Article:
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A computationally sound mechanized prover for security protocols
 In IEEE Symposium on Security and Privacy
, 2006
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Formal certification of codebased cryptographic proofs
 4 th Workshop on Formal and Computational Cryptography (FCC
, 2008
"... As cryptographic proofs have become essentially unverifiable, cryptographers have argued in favor of developing techniques that help tame the complexity of their proofs. Gamebased techniques provide a popular approach in which proofs are structured as sequences of games, and in which proof steps es ..."
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Cited by 81 (25 self)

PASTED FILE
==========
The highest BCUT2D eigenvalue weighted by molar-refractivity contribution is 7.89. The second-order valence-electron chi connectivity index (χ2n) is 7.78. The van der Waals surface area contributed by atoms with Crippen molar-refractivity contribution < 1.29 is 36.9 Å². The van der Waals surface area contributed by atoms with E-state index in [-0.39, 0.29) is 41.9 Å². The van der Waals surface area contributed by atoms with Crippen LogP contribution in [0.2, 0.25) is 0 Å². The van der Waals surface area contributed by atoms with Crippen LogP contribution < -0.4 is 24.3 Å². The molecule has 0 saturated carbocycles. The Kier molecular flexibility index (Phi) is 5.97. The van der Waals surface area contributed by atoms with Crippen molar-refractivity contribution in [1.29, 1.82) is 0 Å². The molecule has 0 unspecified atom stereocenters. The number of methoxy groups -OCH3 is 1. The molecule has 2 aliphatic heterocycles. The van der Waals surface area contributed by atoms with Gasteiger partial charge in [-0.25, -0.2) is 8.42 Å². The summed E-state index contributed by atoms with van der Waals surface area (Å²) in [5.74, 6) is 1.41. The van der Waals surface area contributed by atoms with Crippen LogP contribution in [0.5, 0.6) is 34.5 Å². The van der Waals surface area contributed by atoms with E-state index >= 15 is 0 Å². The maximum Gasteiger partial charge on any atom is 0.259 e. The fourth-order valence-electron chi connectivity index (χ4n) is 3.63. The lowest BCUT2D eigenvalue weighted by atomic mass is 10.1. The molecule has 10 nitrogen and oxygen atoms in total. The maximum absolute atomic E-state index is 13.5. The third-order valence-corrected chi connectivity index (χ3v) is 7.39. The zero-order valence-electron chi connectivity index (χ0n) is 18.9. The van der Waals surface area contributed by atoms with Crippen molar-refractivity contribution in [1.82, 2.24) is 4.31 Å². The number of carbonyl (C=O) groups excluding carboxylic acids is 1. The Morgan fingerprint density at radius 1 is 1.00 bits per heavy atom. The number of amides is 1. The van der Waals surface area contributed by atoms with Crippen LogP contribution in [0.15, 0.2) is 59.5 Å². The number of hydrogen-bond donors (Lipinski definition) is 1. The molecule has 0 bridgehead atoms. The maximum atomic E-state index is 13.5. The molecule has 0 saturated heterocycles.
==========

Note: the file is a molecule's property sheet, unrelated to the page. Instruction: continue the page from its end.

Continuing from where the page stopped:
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As cryptographic proofs have become essentially unverifiable, cryptographers have argued in favor of developing techniques that help tame the complexity of their proofs. Gamebased techniques provide a popular approach in which proofs are structured as sequences of games, and in which proof steps establish the validity of transitions between successive games. Codebased techniques form an instance of this approach that takes a codecentric view of games, and that relies on programming language theory to justify proof steps. While codebased techniques contribute to formalize the security statements precisely and to carry out proofs systematically, typical proofs are so long and involved that formal verification is necessary to achieve a high degree of confidence. We present CertiCrypt, a framework that enables the machinechecked construction and verification of codebased proofs. CertiCrypt is built upon the generalpurpose proof assistant Coq, and draws on many areas, including probability, complexity, algebra, and semantics of programming languages. CertiCrypt provides certified tools to reason about the equivalence of probabilistic programs, including a relational Hoare logic, a theory of observational equivalence, verified program transformations, and gamebased techniques such as reasoning about failure events. The usefulness of CertiCrypt is demonstrated through classical examples, including a proof of semantic security of OAEP (with a bound that improves upon [9]), and a proof of existential unforgeability of FDH signatures. Our work provides a first yet significant step towards Halevi’s ambitious programme [21] of providing tool support for cryptographic proofs. 1.